We evaluate several tomographic reconstruction algorithms on the basis of how well one can perform the Rayleigh discrimination task using the reconstructed images. The Rayleigh task is defined here as deciding whether a perceived object is either a pair of neighboring points or a line, both convolved with a 2D Gaussian. The method of evaluation is based on the results of a numerical testing procedure in which the stated discrimination task is carried out on reconstructions of a randomly generated sequence of images. The ability to perform the Rayleigh task is summarized in terms of a discriminability index that is derived from the area under the receiver-operating characteristic (ROC) curve. Reconstruction algorithms employing a nonnegativity constraint are compared, including maximum a posteriori (MAP) estimation based on the Bayesian method with entropy and Gaussian priors as well as the additive and multiplicative versions of the algebraic reconstruction technique (ART and MART). The performance of all four algorithms tested is found to be similar for complete noisy data. However, for sparse noiseless data, the MAP algorithm based on the Gaussian prior does not perform as well as the others.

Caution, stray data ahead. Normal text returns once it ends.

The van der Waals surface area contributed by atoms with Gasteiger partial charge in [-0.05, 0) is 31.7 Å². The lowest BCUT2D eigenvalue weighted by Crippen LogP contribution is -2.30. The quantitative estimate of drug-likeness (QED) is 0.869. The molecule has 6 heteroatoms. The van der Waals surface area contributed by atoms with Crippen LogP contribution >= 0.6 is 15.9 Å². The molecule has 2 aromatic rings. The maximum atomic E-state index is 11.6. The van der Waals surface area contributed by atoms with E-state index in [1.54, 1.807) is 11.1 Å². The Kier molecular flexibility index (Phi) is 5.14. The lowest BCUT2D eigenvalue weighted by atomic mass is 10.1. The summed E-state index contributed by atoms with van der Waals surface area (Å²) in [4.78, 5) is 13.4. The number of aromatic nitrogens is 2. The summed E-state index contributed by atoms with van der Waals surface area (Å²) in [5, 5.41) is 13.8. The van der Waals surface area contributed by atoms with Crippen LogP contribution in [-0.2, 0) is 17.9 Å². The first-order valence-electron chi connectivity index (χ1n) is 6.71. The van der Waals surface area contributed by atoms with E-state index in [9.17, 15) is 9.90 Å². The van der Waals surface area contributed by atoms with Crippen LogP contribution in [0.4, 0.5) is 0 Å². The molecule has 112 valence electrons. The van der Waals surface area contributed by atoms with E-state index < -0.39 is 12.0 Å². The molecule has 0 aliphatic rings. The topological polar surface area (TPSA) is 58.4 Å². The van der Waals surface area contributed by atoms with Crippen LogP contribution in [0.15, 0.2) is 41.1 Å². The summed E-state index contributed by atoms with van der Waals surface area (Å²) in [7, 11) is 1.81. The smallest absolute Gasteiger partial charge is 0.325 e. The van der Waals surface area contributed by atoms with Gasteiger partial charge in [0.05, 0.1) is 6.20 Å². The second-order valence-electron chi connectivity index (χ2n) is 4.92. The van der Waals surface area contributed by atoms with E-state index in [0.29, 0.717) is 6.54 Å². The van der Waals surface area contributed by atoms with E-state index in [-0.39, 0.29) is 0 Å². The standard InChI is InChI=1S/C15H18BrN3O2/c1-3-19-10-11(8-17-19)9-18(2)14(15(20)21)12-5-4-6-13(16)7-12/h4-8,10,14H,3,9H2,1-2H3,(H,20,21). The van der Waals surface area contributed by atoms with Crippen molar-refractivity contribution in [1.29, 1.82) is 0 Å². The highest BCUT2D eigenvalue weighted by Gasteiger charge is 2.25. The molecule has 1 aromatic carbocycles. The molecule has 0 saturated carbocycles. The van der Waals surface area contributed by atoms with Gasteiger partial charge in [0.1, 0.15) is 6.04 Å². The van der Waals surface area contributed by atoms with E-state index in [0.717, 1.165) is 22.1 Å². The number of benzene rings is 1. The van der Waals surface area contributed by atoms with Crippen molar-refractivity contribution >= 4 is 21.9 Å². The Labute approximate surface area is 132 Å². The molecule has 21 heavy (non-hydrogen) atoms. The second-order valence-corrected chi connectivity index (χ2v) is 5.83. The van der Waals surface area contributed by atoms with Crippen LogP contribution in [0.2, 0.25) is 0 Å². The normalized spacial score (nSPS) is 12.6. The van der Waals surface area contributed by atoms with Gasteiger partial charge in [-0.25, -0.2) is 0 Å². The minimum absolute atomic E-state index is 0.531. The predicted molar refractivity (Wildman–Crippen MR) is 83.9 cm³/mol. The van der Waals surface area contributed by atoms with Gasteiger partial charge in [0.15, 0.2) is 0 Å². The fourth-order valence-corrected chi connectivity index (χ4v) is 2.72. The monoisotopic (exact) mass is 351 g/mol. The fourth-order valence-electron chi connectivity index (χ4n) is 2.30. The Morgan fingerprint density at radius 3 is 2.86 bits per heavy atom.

Keywords: receiver-operating characteristic, Rayleigh task, observer performance, evaluation of image quality
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